“Bitter Sweet Symphony” strikes me as the obvious precursor: a big song built around a big 1960s orchestral string sample.

  37. 38
    thefatgit on 7 Jul 2014 #

    Of course, the whole ’60s soundtrack aesthetic became fashionable with Portishead’s short film “To Kill A Dead Man” in 1994, and made the John Barry back catalogue ripe for the plundering with “Only You” in ’97.

  38. 39
    Tom on 7 Jul 2014 #

    Ravers were on a Barry tip well before that – Acen’s “Trip II The Moon” has a magnificent John Barry sample (in fact IIRC he did three versions, each with a different sample – one of them was YOLT!) and was a huge club hit. Geoff Barrow would surely have been aware, dunno about Guy Chambers tho.

  39. 40
    anto on 7 Jul 2014 #

    This review is a lot kinder to the capriciousness of Robbie Williams then I could ever manage. I found his constant trying-on of different hats hugely off-putting as though he was disguising his considerable limitations with some contrived form of cheeky chappie eclecticism. I also baulked at the constant references by other musicians to what a great ‘entertainer’ he was as a hint of lowering expectations. ‘Millenium’ is a preening, smug record that was always bound to go to number one or at least become one of those unavoidable top 5 hits that feels even bigger but even back then I was unconvinced.

  40. 41
    Matt DC on 7 Jul 2014 #

    Good lord, look at the shonkiness of that Photoshop job.

  41. 42
    Kinitawowi on 8 Jul 2014 #

    Liked this at the time, but looking back *damn* those verses are awful. There was a school of thought that this was his big play for an actual James Bond gig, which… just no.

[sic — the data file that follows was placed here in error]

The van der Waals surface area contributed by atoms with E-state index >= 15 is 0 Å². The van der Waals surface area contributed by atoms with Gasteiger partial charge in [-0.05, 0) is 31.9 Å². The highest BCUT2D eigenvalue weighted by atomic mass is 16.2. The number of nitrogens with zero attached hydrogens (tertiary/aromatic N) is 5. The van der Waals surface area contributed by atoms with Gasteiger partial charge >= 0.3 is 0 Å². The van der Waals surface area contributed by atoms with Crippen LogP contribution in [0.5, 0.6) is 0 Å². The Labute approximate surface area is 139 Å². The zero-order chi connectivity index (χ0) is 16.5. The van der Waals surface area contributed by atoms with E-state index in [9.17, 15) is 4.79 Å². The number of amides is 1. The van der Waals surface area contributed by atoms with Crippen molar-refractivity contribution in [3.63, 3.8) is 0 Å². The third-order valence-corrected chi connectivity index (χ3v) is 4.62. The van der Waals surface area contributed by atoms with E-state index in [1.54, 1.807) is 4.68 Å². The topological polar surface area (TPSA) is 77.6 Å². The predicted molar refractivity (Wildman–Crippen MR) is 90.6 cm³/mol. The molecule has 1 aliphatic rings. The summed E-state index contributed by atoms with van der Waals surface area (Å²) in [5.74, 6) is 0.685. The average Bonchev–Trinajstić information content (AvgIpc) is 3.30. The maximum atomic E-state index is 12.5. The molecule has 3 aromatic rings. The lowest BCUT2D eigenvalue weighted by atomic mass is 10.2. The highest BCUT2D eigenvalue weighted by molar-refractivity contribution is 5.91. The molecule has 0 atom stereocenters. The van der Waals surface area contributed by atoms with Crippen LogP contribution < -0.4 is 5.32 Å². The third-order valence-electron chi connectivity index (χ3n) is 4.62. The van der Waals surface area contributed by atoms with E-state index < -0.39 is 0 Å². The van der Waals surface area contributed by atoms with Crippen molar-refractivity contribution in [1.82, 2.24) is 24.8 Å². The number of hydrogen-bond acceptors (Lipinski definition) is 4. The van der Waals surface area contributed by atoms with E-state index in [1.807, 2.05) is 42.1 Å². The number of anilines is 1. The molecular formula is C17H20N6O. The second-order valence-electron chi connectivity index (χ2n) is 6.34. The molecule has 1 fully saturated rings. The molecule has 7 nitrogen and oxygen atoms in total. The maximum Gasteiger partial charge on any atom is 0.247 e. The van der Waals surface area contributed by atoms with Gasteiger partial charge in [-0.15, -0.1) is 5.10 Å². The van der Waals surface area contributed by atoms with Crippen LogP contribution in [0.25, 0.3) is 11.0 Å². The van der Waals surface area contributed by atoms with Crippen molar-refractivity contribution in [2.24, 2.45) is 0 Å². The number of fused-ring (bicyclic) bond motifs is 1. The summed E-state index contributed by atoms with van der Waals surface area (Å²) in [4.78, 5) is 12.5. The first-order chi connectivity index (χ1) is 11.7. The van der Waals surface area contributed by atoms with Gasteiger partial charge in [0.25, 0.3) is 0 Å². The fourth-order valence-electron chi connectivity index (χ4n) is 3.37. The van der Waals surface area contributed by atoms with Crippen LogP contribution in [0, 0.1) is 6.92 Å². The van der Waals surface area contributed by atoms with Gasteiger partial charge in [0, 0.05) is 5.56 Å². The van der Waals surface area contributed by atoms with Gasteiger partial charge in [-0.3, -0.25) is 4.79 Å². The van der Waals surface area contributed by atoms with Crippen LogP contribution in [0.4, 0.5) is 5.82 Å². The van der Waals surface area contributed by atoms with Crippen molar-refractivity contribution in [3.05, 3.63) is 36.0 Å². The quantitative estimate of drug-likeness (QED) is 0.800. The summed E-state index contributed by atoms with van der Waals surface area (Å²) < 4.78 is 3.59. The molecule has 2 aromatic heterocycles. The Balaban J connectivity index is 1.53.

I’ve Been Expecting You is still a pretty decent album, though – No Regrets has been mentioned several times (with good reason, it’s brilliant), and I’m fond of the Appleton-breakup Win Some Lose Some too.

    This though? 5.

  42. 43
    Lazarus on 8 Jul 2014 #

    “I’ve Been Expecting You” is a great title too, isn’t it? George Michael liked to make a statement with an album title and this does so too. He’s not addressing us, the listeners, of course – it’s Fame (and Fortune, and everything that goes with it). It’s like, “come on, I’m ready for you.”

  43. 44
    mapman132 on 8 Jul 2014 #

    In the US, Williams’ first album was called The Ego Has Landed. The exact touchdown point turned out to be #63 on the album chart which I don’t think was the intended destination.

  44. 45

    […] Popular has got up to Robbie Williams’ Millennium. The description of late-90s culture here re… […]

  45. 46
    Ed on 11 Jul 2014 #

    So the featured post generator threw up this (wonderful) piece by Tom on ‘Come On Eileen’, and I think Marcello puts his finger on it in the first comment:

    http://freakytrigger.co.uk/ft/2002/01/eileen/

    I just don’t ever get the sense that Williams means it.

  46. 47
    tm on 11 Jul 2014 #